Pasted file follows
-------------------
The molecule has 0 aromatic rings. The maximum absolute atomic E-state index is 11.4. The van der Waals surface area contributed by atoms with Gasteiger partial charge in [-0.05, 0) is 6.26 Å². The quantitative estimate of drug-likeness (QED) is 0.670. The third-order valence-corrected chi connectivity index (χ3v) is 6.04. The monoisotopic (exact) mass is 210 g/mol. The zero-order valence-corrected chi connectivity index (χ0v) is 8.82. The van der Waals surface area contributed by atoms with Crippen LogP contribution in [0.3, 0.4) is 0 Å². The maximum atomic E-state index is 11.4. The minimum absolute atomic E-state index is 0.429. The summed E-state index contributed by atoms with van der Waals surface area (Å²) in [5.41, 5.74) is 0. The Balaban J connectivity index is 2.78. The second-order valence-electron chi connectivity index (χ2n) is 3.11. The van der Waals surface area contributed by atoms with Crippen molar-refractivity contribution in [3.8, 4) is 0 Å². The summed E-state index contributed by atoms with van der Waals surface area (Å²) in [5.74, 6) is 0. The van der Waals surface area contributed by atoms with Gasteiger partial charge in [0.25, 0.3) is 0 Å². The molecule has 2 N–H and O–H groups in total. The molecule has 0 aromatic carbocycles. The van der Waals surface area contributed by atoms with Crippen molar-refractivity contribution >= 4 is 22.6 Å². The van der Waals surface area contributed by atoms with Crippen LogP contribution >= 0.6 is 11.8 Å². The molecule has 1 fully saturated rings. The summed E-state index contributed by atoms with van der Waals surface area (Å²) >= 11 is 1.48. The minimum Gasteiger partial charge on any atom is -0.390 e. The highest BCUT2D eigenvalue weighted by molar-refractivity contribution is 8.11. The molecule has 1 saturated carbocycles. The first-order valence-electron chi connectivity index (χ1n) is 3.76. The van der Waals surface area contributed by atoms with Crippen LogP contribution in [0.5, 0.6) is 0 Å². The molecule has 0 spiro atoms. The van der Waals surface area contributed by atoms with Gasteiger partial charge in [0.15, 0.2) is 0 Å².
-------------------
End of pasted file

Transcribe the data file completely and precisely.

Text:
The molecule has 0 aromatic rings. The maximum absolute atomic E-state index is 11.4. The van der Waals surface area contributed by atoms with Gasteiger partial charge in [-0.05, 0) is 6.26 Å². The quantitative estimate of drug-likeness (QED) is 0.670. The third-order valence-corrected chi connectivity index (χ3v) is 6.04. The monoisotopic (exact) mass is 210 g/mol. The zero-order valence-corrected chi connectivity index (χ0v) is 8.82. The van der Waals surface area contributed by atoms with Crippen LogP contribution in [0.3, 0.4) is 0 Å². The maximum atomic E-state index is 11.4. The minimum absolute atomic E-state index is 0.429. The summed E-state index contributed by atoms with van der Waals surface area (Å²) in [5.41, 5.74) is 0. The Balaban J connectivity index is 2.78. The second-order valence-electron chi connectivity index (χ2n) is 3.11. The van der Waals surface area contributed by atoms with Crippen molar-refractivity contribution in [3.8, 4) is 0 Å². The summed E-state index contributed by atoms with van der Waals surface area (Å²) in [5.74, 6) is 0. The van der Waals surface area contributed by atoms with Gasteiger partial charge in [0.25, 0.3) is 0 Å². The molecule has 2 N–H and O–H groups in total. The molecule has 0 aromatic carbocycles. The van der Waals surface area contributed by atoms with Crippen molar-refractivity contribution >= 4 is 22.6 Å². The van der Waals surface area contributed by atoms with Crippen LogP contribution >= 0.6 is 11.8 Å². The molecule has 1 fully saturated rings. The summed E-state index contributed by atoms with van der Waals surface area (Å²) >= 11 is 1.48. The minimum Gasteiger partial charge on any atom is -0.390 e. The highest BCUT2D eigenvalue weighted by molar-refractivity contribution is 8.11. The molecule has 1 saturated carbocycles. The first-order valence-electron chi connectivity index (χ1n) is 3.76. The van der Waals surface area contributed by atoms with Crippen LogP contribution in [0.5, 0.6) is 0 Å². The molecule has 0 spiro atoms. The van der Waals surface area contributed by atoms with Gasteiger partial charge in [0.15, 0.2) is 0 Å².